BALB/c mice (n = 10) were vaccinated intramuscularly with 1010 vp of the HAdV-5-Epigraph, 600 ng of Fluzone® Quadrivalent Influenza Vaccine, 2018–2019 Formula (NR-51702), or with a PBS sham vaccine. Three weeks later, mice were challenged intranasally with 103.6 TCID50 of Brisbane/2007, 103.6 TCID50 of Alaska/2015, or 103.8 TCID50 of Ohio/2012 and sacrificed 3 days post challenge to examine lung viral titers. For lethal challenge with historical strains, mice were challenged with 10 MLD50 of Texas/1977 or Aichi/1968. On day 3 post challenge, five mice from each group were sacrificed to examine lung viral titers by TCID50 and qPCR. Lungs were homogenized in PBS, centrifuged at 21,000 × g for 10 min, and the lung supernatant collected. The remaining five mice were monitored for weight loss and were euthanized when they lost 25% of their starting weight. For T-cell depletion, mice we challenged as described above but were administered 200 μg of anti-mouse CD8α (Clone 2.43 Cat# BE0061), anti-mouse CD4 (Clone GK1.5 Cat# BE0003-1), both anti-CD4 and CD8, or isotype control (clone LTF-2 Cat# BE0090) on day −3, −1, and 1 of challenge. All mice were bled on day 1 post challenge via submandibular vein to confirm T-cell depletion by flow cytometry.

Ferret vaccination and tissue collection

Male ferrets, 4 to 6 months old, were purchased from Triple F Farms (Gillett, PA) and determined to be seronegative to circulating seasonal influenza strains, by HI assay, and SARS-CoV-2, by ELISA. All animal experiments were approved and performed in accordance with St. Jude Children’s Research Hospital’s Animal Care and Use Committee protocol number 428. Ferrets were vaccinated intramuscularly, hind leg, with 0.1 mL volume of PBS, HAdV-5-Epigraph (5 × 1010 vp), or 0.5 mL FluZone® Quadrivalent Influenza Vaccine (2018–2019 Formula). All treatments were given in 2 doses, 3 weeks apart. Sera were collected 20 days post-vaccination (20 dpv) and 13 days post boost (B + 13) and assessed for antibody response by HI assay.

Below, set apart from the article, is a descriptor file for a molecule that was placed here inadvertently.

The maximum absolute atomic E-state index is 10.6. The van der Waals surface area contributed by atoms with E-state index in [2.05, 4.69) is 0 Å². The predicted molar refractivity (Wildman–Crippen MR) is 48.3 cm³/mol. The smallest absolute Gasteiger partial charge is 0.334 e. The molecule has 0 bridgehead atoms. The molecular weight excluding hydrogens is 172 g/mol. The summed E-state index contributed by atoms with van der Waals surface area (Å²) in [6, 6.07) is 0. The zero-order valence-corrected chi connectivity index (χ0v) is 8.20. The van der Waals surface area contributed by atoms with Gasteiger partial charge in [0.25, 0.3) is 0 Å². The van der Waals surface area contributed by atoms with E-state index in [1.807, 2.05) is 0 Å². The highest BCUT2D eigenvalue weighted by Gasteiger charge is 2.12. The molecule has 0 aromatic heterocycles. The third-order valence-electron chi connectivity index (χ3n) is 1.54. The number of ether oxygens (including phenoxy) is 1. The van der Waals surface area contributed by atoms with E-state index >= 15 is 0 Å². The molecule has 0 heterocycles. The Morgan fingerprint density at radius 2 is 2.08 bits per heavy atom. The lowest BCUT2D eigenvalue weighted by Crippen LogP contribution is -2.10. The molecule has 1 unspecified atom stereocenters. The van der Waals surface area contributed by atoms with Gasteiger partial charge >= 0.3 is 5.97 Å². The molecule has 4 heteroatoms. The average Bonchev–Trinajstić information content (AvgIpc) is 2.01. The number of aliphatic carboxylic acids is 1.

Influenza virus challenges in ferrets

To evaluate protection, 2 weeks post boost, ferrets were anesthetized with isoflurane and inoculated intranasally with 1 mL of 105 TCID50 of either H3N2 virus, A/Brisbane/10/07 or A/Hong Kong/2671/2019. Clinical signs of infection, weight loss, and temperature were monitored daily up to 14 days post challenge. On days 1, 3, 5, 7, and 9 after virus inoculation, ferrets were anesthetized with ketamine, and nasal washes were collected in 1 mL of phosphate-buffered saline (PBS). Two ferrets per group were euthanized on day 7 with lung and nasal turbinate specimens collected for histology. Nasal wash samples were titrated on MDCK cells and viral titer was determined.

Pathology methods

The lungs and nasal mucosa were fixed via intratracheal/intranasal infusion and then continued immersion in 10% buffered formalin solution. Tissues were routinely processed and embedded in paraffin, sectioned, and stained with hematoxylin and eosin, with serial sections subjected to antigen retrieval for 30 min at 98 °C before undergoing immunohistochemical labeling of viral antigen using a primary goat polyclonal antibody (US Biological, Swampscott, MA) against influenza A, USSR (H1N1) at 1:1000 and a secondary biotinylated donkey anti-goat antibody (catalog number sc-2042; Santa Cruz Biotechnology, Santa Cruz, CA) at 1:200 on tissue sections.

Hemagglutination inhibition assay

Sera from mice and ferrets were incubated with receptor destroying enzyme (RDE; (370013; Denka Seiken) at a 1:3 ratio (sera: RDE) overnight at 37 °C. The RDE was inactivated at 56 °C for 30 min. Sera were diluted to a starting ratio of 1:10 in DPBS and serially diluted two-fold in a 96-well V-bottom plate. An equal volume (25 μL) of 4 HAU of the virus was added to each well and the plate was incubated at room temp for 1 hr before the addition of 50 μL of 0.5% chicken red blood cells to each well. The hemagglutination patterns were read after 30 min.

ELISpot assay